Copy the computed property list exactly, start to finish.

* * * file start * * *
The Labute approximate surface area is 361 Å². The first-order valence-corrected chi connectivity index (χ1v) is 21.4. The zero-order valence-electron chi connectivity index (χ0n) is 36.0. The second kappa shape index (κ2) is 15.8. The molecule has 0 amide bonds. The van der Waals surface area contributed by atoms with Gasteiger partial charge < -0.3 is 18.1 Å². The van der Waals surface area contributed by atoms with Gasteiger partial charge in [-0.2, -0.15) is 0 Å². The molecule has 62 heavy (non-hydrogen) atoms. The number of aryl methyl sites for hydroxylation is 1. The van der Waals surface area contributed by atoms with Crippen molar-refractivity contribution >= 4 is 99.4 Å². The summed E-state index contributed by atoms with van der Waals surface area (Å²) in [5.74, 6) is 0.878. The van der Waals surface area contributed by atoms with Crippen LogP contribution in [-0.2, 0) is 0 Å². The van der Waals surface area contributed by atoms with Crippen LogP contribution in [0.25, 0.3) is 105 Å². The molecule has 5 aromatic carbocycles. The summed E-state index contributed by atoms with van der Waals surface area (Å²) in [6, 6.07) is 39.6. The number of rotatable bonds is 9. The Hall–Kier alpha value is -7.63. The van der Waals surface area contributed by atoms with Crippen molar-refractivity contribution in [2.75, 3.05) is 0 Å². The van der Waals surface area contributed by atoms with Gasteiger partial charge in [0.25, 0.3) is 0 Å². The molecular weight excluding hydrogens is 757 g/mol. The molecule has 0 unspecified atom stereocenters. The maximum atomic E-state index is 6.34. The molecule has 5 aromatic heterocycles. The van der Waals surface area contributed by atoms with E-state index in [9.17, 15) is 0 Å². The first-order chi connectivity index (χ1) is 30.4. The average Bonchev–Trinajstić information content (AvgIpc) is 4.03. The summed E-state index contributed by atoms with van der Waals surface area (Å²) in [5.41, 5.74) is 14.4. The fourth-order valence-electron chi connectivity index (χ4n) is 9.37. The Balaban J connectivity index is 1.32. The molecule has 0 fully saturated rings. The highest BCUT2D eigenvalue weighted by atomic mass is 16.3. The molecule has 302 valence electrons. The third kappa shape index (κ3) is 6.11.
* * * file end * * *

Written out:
The Labute approximate surface area is 361 Å². The first-order valence-corrected chi connectivity index (χ1v) is 21.4. The zero-order valence-electron chi connectivity index (χ0n) is 36.0. The second kappa shape index (κ2) is 15.8. The molecule has 0 amide bonds. The van der Waals surface area contributed by atoms with Gasteiger partial charge < -0.3 is 18.1 Å². The van der Waals surface area contributed by atoms with Gasteiger partial charge in [-0.2, -0.15) is 0 Å². The molecule has 62 heavy (non-hydrogen) atoms. The number of aryl methyl sites for hydroxylation is 1. The van der Waals surface area contributed by atoms with Crippen molar-refractivity contribution >= 4 is 99.4 Å². The summed E-state index contributed by atoms with van der Waals surface area (Å²) in [5.74, 6) is 0.878. The van der Waals surface area contributed by atoms with Crippen LogP contribution in [-0.2, 0) is 0 Å². The van der Waals surface area contributed by atoms with Crippen LogP contribution in [0.25, 0.3) is 105 Å². The molecule has 5 aromatic carbocycles. The summed E-state index contributed by atoms with van der Waals surface area (Å²) in [6, 6.07) is 39.6. The number of rotatable bonds is 9. The Hall–Kier alpha value is -7.63. The van der Waals surface area contributed by atoms with Crippen molar-refractivity contribution in [2.75, 3.05) is 0 Å². The van der Waals surface area contributed by atoms with Gasteiger partial charge in [0.25, 0.3) is 0 Å². The molecular weight excluding hydrogens is 757 g/mol. The molecule has 0 unspecified atom stereocenters. The maximum atomic E-state index is 6.34. The molecule has 5 aromatic heterocycles. The van der Waals surface area contributed by atoms with E-state index in [9.17, 15) is 0 Å². The first-order chi connectivity index (χ1) is 30.4. The average Bonchev–Trinajstić information content (AvgIpc) is 4.03. The summed E-state index contributed by atoms with van der Waals surface area (Å²) in [5.41, 5.74) is 14.4. The fourth-order valence-electron chi connectivity index (χ4n) is 9.37. The Balaban J connectivity index is 1.32. The molecule has 0 fully saturated rings. The highest BCUT2D eigenvalue weighted by atomic mass is 16.3. The molecule has 302 valence electrons. The third kappa shape index (κ3) is 6.11.